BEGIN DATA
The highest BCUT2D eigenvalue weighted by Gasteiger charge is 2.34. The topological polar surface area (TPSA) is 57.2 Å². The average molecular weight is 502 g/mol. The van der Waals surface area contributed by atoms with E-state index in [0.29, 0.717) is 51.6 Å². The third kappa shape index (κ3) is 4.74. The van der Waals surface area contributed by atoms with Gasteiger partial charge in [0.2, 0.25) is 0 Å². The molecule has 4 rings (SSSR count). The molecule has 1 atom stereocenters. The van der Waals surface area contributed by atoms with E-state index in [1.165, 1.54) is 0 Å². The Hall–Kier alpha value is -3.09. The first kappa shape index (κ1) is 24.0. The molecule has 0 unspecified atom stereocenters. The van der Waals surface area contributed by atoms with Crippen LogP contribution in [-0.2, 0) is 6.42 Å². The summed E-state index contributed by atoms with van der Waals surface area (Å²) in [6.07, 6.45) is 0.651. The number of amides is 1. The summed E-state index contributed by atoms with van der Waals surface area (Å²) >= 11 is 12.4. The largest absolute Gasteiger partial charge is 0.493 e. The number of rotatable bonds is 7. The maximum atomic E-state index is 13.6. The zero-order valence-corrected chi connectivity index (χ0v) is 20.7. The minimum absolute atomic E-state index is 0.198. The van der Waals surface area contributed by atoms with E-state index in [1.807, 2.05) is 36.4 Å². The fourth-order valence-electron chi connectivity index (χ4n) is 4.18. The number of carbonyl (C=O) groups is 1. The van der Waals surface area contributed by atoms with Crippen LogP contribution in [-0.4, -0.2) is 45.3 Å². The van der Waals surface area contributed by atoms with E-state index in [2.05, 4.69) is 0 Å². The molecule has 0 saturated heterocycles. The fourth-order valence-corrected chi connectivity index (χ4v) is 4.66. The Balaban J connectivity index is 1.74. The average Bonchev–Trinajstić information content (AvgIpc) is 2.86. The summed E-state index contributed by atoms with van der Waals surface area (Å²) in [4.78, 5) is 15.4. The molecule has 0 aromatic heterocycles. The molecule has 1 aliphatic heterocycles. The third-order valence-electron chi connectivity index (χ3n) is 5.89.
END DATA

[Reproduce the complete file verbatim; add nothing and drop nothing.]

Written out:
The highest BCUT2D eigenvalue weighted by Gasteiger charge is 2.34. The topological polar surface area (TPSA) is 57.2 Å². The average molecular weight is 502 g/mol. The van der Waals surface area contributed by atoms with E-state index in [0.29, 0.717) is 51.6 Å². The third kappa shape index (κ3) is 4.74. The van der Waals surface area contributed by atoms with Gasteiger partial charge in [0.2, 0.25) is 0 Å². The molecule has 4 rings (SSSR count). The molecule has 1 atom stereocenters. The van der Waals surface area contributed by atoms with E-state index in [1.165, 1.54) is 0 Å². The Hall–Kier alpha value is -3.09. The first kappa shape index (κ1) is 24.0. The molecule has 0 unspecified atom stereocenters. The van der Waals surface area contributed by atoms with Crippen LogP contribution in [-0.2, 0) is 6.42 Å². The summed E-state index contributed by atoms with van der Waals surface area (Å²) in [6.07, 6.45) is 0.651. The number of amides is 1. The summed E-state index contributed by atoms with van der Waals surface area (Å²) >= 11 is 12.4. The largest absolute Gasteiger partial charge is 0.493 e. The number of rotatable bonds is 7. The maximum atomic E-state index is 13.6. The zero-order valence-corrected chi connectivity index (χ0v) is 20.7. The minimum absolute atomic E-state index is 0.198. The van der Waals surface area contributed by atoms with E-state index in [1.807, 2.05) is 36.4 Å². The fourth-order valence-electron chi connectivity index (χ4n) is 4.18. The number of carbonyl (C=O) groups is 1. The van der Waals surface area contributed by atoms with Crippen LogP contribution in [-0.4, -0.2) is 45.3 Å². The van der Waals surface area contributed by atoms with E-state index in [2.05, 4.69) is 0 Å². The molecule has 0 saturated heterocycles. The fourth-order valence-corrected chi connectivity index (χ4v) is 4.66. The Balaban J connectivity index is 1.74. The average Bonchev–Trinajstić information content (AvgIpc) is 2.86. The summed E-state index contributed by atoms with van der Waals surface area (Å²) in [4.78, 5) is 15.4. The molecule has 0 aromatic heterocycles. The molecule has 1 aliphatic heterocycles. The third-order valence-electron chi connectivity index (χ3n) is 5.89.